Underlying the skepticism about college degrees is a compelling economic reason: cost. The average tuition and fees, plus room and board, for a four-year private college averaged $54,880 in the 2020-21 school year, while the same costs for four-year, in-state public college averaged $26,820, according to the College Board.

Parents and students cite hefty price tags attached to college and debt burden as their top worry regarding higher education. According to The Princeton Review’s 2021 College Hopes & Worries survey, 41 percent of respondents — 42 percent of whom were students, and 36 percent of whom were parents — chose “level of debt…to pay for the degree” as their chief concern. 

The same survey found that 98 percent of families said financial aid would be necessary to pay for college. As a result, the majority of high school students also said they are applying to more affordable colleges. Another third said they were applying to colleges closer to home. 

The pandemic has altered the landscape of higher education in many ways, with the prevalence of remote learning being one of the 

The pandemic necessitated remote learning instead of in-person classes, a seismic shift that came with many pitfalls, from unreliable internet access to Zoom fatigue. Without the supportive environment of attending in-person classes, many students have found it difficult to justify the costly investment of college. Undergraduates have expressed extreme frustration with online learning, especially because most are paying the same high cost as they were paying for in-person education.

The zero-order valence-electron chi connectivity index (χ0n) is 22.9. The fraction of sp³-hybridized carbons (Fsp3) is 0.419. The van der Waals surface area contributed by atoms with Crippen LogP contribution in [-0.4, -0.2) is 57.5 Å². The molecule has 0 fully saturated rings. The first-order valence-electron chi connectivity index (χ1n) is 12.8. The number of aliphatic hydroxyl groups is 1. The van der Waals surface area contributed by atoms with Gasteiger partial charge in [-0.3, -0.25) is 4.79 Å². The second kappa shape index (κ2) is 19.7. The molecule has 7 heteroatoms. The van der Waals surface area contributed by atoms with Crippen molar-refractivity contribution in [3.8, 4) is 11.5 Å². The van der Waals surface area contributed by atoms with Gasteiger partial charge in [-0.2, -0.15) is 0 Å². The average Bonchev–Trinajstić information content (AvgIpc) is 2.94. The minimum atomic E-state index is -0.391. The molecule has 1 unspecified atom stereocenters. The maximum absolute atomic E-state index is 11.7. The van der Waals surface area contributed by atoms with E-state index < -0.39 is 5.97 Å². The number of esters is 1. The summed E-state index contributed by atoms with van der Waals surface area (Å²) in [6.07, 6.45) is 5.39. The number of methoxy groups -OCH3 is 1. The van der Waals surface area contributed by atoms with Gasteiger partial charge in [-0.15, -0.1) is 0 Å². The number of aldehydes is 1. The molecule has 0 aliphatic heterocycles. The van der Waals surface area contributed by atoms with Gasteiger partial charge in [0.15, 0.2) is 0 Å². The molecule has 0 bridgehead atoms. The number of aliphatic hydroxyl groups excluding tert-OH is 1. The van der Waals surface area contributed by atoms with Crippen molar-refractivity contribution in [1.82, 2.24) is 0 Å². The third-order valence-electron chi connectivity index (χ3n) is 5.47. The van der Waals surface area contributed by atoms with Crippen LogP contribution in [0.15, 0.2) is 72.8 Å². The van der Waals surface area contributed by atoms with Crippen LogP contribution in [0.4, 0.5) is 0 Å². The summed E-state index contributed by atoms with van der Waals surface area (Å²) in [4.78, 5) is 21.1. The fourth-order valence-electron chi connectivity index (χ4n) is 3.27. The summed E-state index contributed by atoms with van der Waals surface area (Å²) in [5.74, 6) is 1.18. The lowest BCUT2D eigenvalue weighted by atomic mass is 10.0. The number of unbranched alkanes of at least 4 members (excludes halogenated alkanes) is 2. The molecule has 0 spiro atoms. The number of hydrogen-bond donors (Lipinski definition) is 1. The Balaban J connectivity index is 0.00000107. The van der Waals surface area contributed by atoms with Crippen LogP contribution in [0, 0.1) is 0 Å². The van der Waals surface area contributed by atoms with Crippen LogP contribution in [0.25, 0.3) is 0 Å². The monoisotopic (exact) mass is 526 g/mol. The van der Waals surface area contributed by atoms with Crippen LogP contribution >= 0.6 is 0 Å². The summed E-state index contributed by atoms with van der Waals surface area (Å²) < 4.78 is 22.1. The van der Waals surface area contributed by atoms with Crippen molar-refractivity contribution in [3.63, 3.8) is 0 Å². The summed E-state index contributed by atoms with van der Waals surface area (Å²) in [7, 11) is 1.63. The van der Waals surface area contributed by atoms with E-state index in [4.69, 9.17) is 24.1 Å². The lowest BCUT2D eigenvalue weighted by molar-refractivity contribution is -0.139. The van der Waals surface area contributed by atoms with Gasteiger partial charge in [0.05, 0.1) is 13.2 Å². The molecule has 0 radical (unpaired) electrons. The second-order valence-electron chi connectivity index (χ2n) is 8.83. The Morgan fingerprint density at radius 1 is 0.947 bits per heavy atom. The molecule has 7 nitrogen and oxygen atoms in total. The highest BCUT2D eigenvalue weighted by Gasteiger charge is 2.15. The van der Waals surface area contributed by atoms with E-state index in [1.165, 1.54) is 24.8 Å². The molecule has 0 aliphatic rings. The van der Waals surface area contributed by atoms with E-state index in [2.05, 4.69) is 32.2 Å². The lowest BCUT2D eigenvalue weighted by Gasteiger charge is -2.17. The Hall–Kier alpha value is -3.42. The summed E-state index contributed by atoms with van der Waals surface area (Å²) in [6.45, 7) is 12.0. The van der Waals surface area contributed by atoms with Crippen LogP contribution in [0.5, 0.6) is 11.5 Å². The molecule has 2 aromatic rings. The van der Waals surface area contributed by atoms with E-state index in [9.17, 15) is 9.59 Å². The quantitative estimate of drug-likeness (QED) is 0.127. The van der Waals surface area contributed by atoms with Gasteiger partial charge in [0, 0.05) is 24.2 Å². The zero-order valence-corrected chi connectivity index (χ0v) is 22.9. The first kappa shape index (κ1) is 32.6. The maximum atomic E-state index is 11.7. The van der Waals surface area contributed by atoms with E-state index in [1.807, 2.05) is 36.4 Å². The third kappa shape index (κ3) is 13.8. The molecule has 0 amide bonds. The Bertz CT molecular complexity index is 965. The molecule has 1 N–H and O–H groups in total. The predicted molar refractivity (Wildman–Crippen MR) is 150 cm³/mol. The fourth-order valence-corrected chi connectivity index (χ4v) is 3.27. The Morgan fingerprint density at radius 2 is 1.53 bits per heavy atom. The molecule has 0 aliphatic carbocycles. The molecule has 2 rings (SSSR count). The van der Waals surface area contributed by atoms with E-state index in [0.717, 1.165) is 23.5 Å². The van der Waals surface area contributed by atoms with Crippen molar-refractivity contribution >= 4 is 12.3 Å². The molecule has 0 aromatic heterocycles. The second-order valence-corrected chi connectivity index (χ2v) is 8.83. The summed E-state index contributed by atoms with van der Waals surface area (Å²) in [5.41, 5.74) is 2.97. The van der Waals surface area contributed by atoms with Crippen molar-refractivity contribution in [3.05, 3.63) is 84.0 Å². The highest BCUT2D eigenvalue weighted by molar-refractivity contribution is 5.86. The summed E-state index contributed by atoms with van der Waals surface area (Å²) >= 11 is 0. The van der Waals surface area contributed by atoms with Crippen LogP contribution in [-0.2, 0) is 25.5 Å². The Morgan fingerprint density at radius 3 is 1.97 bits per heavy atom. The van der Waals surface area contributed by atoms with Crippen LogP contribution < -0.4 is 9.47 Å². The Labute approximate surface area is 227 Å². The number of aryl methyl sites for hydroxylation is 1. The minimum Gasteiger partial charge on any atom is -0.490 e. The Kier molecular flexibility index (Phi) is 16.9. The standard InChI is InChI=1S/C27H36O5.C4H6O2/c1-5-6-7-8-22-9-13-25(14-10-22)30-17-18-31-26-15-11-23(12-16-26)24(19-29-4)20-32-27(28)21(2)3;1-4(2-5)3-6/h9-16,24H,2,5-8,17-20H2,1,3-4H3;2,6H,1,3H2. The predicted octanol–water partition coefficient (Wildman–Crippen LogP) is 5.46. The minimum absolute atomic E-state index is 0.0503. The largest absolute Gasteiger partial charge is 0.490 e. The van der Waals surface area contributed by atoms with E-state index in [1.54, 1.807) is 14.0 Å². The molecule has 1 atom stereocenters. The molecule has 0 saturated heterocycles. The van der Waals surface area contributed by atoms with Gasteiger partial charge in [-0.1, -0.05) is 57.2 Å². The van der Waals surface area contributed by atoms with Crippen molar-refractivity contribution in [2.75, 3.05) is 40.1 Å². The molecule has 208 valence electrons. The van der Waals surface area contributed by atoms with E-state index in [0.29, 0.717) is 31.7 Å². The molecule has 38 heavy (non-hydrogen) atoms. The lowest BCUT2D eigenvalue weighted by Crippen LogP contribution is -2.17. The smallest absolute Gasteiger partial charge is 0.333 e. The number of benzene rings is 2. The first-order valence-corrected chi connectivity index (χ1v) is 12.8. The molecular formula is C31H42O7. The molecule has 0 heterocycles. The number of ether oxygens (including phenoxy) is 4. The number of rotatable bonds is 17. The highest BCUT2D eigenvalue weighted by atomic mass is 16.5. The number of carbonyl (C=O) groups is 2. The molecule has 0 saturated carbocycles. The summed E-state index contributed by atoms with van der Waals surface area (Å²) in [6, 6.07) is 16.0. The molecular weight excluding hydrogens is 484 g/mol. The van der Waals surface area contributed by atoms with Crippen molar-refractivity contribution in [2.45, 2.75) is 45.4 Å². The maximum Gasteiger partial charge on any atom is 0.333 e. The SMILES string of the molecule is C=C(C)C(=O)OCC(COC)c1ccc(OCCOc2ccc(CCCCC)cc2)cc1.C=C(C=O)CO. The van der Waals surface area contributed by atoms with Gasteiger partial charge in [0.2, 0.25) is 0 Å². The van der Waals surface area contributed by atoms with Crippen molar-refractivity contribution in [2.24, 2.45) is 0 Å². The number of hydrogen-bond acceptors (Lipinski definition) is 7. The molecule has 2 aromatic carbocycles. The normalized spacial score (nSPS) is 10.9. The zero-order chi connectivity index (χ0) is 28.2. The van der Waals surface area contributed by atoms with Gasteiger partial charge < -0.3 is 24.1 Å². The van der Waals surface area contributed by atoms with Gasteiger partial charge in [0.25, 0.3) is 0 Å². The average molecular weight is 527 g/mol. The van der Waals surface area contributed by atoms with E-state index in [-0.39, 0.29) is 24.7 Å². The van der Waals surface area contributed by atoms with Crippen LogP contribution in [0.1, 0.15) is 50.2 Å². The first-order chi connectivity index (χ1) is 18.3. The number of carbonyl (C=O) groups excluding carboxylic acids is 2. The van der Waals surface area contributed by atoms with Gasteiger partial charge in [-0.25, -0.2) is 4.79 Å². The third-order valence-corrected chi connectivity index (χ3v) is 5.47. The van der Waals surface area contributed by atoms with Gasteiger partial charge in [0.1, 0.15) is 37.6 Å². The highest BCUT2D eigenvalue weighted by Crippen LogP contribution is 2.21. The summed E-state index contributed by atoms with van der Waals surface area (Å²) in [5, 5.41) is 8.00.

“It doesn’t make sense to pay full-price for college when online-only classes pale in comparison to learning in-person,” said Daphne Lopez, who chose not to enroll at University of Texas at Austin in her hometown of Arlington last fall. 

Lopez has been working part-time as a barista at Starbucks. She lives in the same house as her grandmother, who is immunocompromised, so the 19-year-old hopes to enroll full-time at college when vaccination rates are higher. 

The pandemic has devastated the job market, wiping out millions of jobs. The U.S. unemployment rate was 6.1 percent in April, up from 3.5 percent last February. But weak enrollment rates at institutions of higher education could weaken the economy’s recovery. 

For Nathan Grawe, an economics professor at Carleton College, whose research focuses on how family background influences educational and employment outcomes, the number of students who put off college may pose significant economic loss, not only in students’ own lives, but also for the broader economy. 

“The impact of the pandemic on students’ incomes and the economy as a whole will likely be long-lasting,” said Grawe. “When students leave school, especially students from low-income families or students who are the first in their families to go to college, they rarely return. That reduces their job and wage prospects for the rest of their lives.”

There is data to support Grawe’s concerns. Delaying college during the pandemic could cost students $90,000 in lifetime earnings, according to a study from economists at the Federal Reserve Bank of New York. A separate study from the National Student Clearinghouse found only 13 percent of college dropouts return, and even fewer graduate. 

“With the unemployment rate still high, many students and parents are wondering if college is worth the cost,” he added, “but a college degree is more valuable because of the pandemic, not less.”

Shapiro predicts enrollment rates will be slightly higher during the fall of 2021, but below pre-pandemic levels. 

“It’s going to be a long road back for undergraduate enrollment declines,” he said, “especially among students from marginalized groups who the pandemic hit hardest.”